To preserve the wide expanse of the Napoleon Avenue neutral ground, scheduled to be significantly slimmed to make way for bike lanes when the U.S. Army Corps of Engineers wraps up construction of an underground drainage canal, nearby residents are pitching a counter-proposal: Keep the green space the same width and cut a lane of traffic instead.

The alternative plan seeks to preserve what has long been a favorite spot for thousands of Carnival paradegoers and what some describe as the grand nature of the roadway.

While such issues often divide neighborhood residents and cycling activists, the plan to cut down the number of lanes available to cars was developed through a partnership between the two.

While backers of the plan are still working to get buy-in on their idea from the half-dozen neighborhood associations that touch on the area between Constance Street and South Claiborne Avenue that would be affected, there has been widespread opposition to the Corps’ plan for narrowing the neutral ground.

“I think we all agree on one thing, that we don’t want the median narrowed. Period,” Napoleon Avenue resident Faye Lieder said.

Lieder and other residents said they were shocked when the plan was unveiled earlier this summer and have been working on their own alternative.

The construction on Napoleon Avenue is some of the most intense now underway as part of the Corps’ Southeast Louisiana Urban Flood Control Project, or SELA, aimed at improving drainage throughout the region. With that part of the project nearing completion, the Corps last month unveiled its plans for what the area would look like when it’s rebuilt.

The Corps’ plan would reduce the neutral ground from 47 feet wide to about 38 feet wide. It would add a walking path to the neutral ground and add bike lanes in either direction between the traffic and parking lanes.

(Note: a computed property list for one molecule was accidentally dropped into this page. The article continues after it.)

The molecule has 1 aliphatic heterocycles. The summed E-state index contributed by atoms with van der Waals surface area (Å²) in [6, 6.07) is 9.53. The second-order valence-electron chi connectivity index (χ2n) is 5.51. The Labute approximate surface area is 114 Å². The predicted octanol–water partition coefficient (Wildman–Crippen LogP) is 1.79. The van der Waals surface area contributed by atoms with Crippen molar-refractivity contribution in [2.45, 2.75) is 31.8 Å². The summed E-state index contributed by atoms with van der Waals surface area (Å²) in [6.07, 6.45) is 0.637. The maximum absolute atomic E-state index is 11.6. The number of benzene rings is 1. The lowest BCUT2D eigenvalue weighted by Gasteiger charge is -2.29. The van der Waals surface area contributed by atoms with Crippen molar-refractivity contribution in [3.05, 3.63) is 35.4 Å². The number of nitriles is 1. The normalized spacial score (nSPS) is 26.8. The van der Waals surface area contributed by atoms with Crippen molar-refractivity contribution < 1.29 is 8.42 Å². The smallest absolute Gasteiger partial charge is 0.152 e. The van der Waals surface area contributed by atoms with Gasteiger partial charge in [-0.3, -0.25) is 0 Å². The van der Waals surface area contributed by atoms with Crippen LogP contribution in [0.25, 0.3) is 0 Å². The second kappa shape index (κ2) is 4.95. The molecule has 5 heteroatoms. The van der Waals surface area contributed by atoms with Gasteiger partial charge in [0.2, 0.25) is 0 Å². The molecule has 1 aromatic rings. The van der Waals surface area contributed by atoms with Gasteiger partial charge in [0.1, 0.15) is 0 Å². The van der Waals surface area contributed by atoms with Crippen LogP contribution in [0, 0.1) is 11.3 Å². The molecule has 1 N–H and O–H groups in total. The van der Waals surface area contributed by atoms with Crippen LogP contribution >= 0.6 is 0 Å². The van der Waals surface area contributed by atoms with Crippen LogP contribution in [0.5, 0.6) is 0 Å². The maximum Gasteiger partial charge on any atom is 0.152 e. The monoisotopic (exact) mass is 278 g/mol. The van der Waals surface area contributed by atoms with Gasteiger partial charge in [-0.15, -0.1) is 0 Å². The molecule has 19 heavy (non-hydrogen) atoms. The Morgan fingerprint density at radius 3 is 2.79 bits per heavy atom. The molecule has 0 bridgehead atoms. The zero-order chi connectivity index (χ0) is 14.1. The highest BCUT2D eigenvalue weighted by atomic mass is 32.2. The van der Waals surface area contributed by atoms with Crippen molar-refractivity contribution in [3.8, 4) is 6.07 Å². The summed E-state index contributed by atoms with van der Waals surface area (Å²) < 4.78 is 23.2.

It also would add lots of trees, going from four or five per block to about 19 per block. That idea too has generated backlash from residents who say that much foliage would block their ability to see across the street and, during parades, would quickly fill with beads that would linger throughout the year.

The design was aimed at meeting city guidelines that call for providing more bike lanes throughout the city, said Lori Wingate, project manager for the Orleans Parish portion of SELA. That means finding room for the lanes either in what is now neutral ground or in the traffic lanes.

Eliminating one traffic lane is the proposal many residents are pushing.

“It’s always been a boulevard, and I think that’s what it should remain, not a superhighway,” Lieder said.

But the impact that loss of a lane would have on traffic could prove to be a problem.

“The traffic flows on Napoleon do not allow for reduced lanes at this time, and the city continues to grow,” Wingate said.

Many residents don’t buy that argument, noting that the lengthy construction project has constricted Napoleon to one lane in either direction with no parking lanes.

While the construction, and other projects nearby, has snarled Uptown traffic, Dan Favre, executive director of Bike Easy, said adding a bike lane to Napoleon would allow for more bicycle-friendly improvements Uptown. But the concerns of residents worried about the neutral ground should be taken into account as well, he said.

“We can have healthy transportation and a full-size neutral ground; that’s really what we’re working toward,” Favre said.

Carnival weighs heavily in the concerns of many of the residents in the area. Virginia Saussy, who rides in the Muses parade and had dreamed of living on a parade route before moving to Napoleon, said the neutral ground is an important public space for the city as a whole.

“It’s where all sorts of people from across the region come with their families, and we don’t want to see it butchered,” Saussy said.

The Corps’ plan would mean less space for paradegoers, and the trees included in the proposal would further restrict people’s ability to watch the parade, she said.

Some residents along the street also worry the Corps’ plan would make the roadway less safe. Adding bike lanes would require those crossing the street to brave two more lanes of moving vehicles than they have to now.

Other proposals are being bandied about as well, including having a lane that could be used by bikes and cars.

What might seem to be the easiest solution, putting bike traffic inside the neutral ground, isn’t an option, planners say. Doing so isn’t considered safe for bicyclists because drivers might not be looking for them as they cross the neutral ground.

The city is soliciting comments about the plan at through Wednesday. After that, the city’s Department of Public Works will decide how to move forward.

The state’s Division of Historic Preservation also is reviewing the plans for the roadway, which is in a historic district.

Residents said they’ll continue to fight against any efforts to shrink the neutral ground.

“I just think green space is restful,” Lieder said. “Nine feet of green space or 9 feet of asphalt? To me it’s a no-brainer.”

Follow Jeff Adelson on Twitter, @jadelson.